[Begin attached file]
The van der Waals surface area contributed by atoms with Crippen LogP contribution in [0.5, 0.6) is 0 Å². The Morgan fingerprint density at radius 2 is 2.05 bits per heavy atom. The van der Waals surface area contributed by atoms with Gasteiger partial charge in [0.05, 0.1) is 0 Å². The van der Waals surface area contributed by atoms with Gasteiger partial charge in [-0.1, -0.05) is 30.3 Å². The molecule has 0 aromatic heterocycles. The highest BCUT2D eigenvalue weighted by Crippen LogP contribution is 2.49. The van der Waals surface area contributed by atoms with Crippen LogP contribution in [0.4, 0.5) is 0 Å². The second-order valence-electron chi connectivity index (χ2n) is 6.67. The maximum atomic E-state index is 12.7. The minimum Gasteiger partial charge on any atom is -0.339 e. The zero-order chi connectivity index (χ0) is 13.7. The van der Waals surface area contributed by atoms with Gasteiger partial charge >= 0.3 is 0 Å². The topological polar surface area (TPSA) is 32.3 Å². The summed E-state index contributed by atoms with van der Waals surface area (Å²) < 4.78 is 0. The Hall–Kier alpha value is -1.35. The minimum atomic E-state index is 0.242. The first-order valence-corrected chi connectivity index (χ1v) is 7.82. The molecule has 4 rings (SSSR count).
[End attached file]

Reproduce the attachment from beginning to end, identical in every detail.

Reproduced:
The van der Waals surface area contributed by atoms with Crippen LogP contribution in [0.5, 0.6) is 0 Å². The Morgan fingerprint density at radius 2 is 2.05 bits per heavy atom. The van der Waals surface area contributed by atoms with Gasteiger partial charge in [0.05, 0.1) is 0 Å². The van der Waals surface area contributed by atoms with Gasteiger partial charge in [-0.1, -0.05) is 30.3 Å². The molecule has 0 aromatic heterocycles. The highest BCUT2D eigenvalue weighted by Crippen LogP contribution is 2.49. The van der Waals surface area contributed by atoms with Crippen LogP contribution in [0.4, 0.5) is 0 Å². The second-order valence-electron chi connectivity index (χ2n) is 6.67. The maximum atomic E-state index is 12.7. The minimum Gasteiger partial charge on any atom is -0.339 e. The zero-order chi connectivity index (χ0) is 13.7. The van der Waals surface area contributed by atoms with Gasteiger partial charge >= 0.3 is 0 Å². The topological polar surface area (TPSA) is 32.3 Å². The summed E-state index contributed by atoms with van der Waals surface area (Å²) < 4.78 is 0. The Hall–Kier alpha value is -1.35. The minimum atomic E-state index is 0.242. The first-order valence-corrected chi connectivity index (χ1v) is 7.82. The molecule has 4 rings (SSSR count).